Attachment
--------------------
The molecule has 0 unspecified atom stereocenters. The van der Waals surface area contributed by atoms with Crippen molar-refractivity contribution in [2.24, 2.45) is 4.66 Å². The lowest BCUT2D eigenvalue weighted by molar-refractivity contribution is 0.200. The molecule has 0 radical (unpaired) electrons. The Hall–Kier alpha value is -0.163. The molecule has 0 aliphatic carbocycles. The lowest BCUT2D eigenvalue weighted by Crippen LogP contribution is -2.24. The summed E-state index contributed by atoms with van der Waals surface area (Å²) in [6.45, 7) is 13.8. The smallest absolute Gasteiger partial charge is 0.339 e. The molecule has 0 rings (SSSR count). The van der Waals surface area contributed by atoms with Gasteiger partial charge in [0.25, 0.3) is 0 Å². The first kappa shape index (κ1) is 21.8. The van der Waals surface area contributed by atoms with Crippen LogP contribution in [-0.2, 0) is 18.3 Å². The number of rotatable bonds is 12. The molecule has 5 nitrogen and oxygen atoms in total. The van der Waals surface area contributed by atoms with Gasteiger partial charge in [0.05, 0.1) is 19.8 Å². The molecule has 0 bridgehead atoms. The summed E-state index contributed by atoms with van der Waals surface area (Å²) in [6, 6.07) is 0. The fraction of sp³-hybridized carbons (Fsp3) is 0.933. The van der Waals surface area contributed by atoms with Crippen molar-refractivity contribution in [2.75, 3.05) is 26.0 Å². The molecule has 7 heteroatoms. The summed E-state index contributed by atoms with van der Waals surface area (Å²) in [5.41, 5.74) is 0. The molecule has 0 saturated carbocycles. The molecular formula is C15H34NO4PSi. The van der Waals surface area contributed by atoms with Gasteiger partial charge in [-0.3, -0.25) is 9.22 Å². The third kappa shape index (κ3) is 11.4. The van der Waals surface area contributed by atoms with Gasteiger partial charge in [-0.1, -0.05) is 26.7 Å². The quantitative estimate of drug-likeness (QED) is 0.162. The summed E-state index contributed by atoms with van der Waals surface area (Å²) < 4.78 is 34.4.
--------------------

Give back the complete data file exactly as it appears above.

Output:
The molecule has 0 unspecified atom stereocenters. The van der Waals surface area contributed by atoms with Crippen molar-refractivity contribution in [2.24, 2.45) is 4.66 Å². The lowest BCUT2D eigenvalue weighted by molar-refractivity contribution is 0.200. The molecule has 0 radical (unpaired) electrons. The Hall–Kier alpha value is -0.163. The molecule has 0 aliphatic carbocycles. The lowest BCUT2D eigenvalue weighted by Crippen LogP contribution is -2.24. The summed E-state index contributed by atoms with van der Waals surface area (Å²) in [6.45, 7) is 13.8. The smallest absolute Gasteiger partial charge is 0.339 e. The molecule has 0 rings (SSSR count). The van der Waals surface area contributed by atoms with Gasteiger partial charge in [0.25, 0.3) is 0 Å². The first kappa shape index (κ1) is 21.8. The van der Waals surface area contributed by atoms with Crippen LogP contribution in [-0.2, 0) is 18.3 Å². The number of rotatable bonds is 12. The molecule has 5 nitrogen and oxygen atoms in total. The van der Waals surface area contributed by atoms with Gasteiger partial charge in [0.05, 0.1) is 19.8 Å². The molecule has 0 bridgehead atoms. The summed E-state index contributed by atoms with van der Waals surface area (Å²) in [6, 6.07) is 0. The fraction of sp³-hybridized carbons (Fsp3) is 0.933. The van der Waals surface area contributed by atoms with Crippen molar-refractivity contribution in [2.75, 3.05) is 26.0 Å². The molecule has 7 heteroatoms. The summed E-state index contributed by atoms with van der Waals surface area (Å²) in [5.41, 5.74) is 0. The molecule has 0 saturated carbocycles. The molecular formula is C15H34NO4PSi. The van der Waals surface area contributed by atoms with Gasteiger partial charge in [-0.3, -0.25) is 9.22 Å². The third kappa shape index (κ3) is 11.4. The van der Waals surface area contributed by atoms with Gasteiger partial charge in [-0.1, -0.05) is 26.7 Å². The quantitative estimate of drug-likeness (QED) is 0.162. The summed E-state index contributed by atoms with van der Waals surface area (Å²) < 4.78 is 34.4.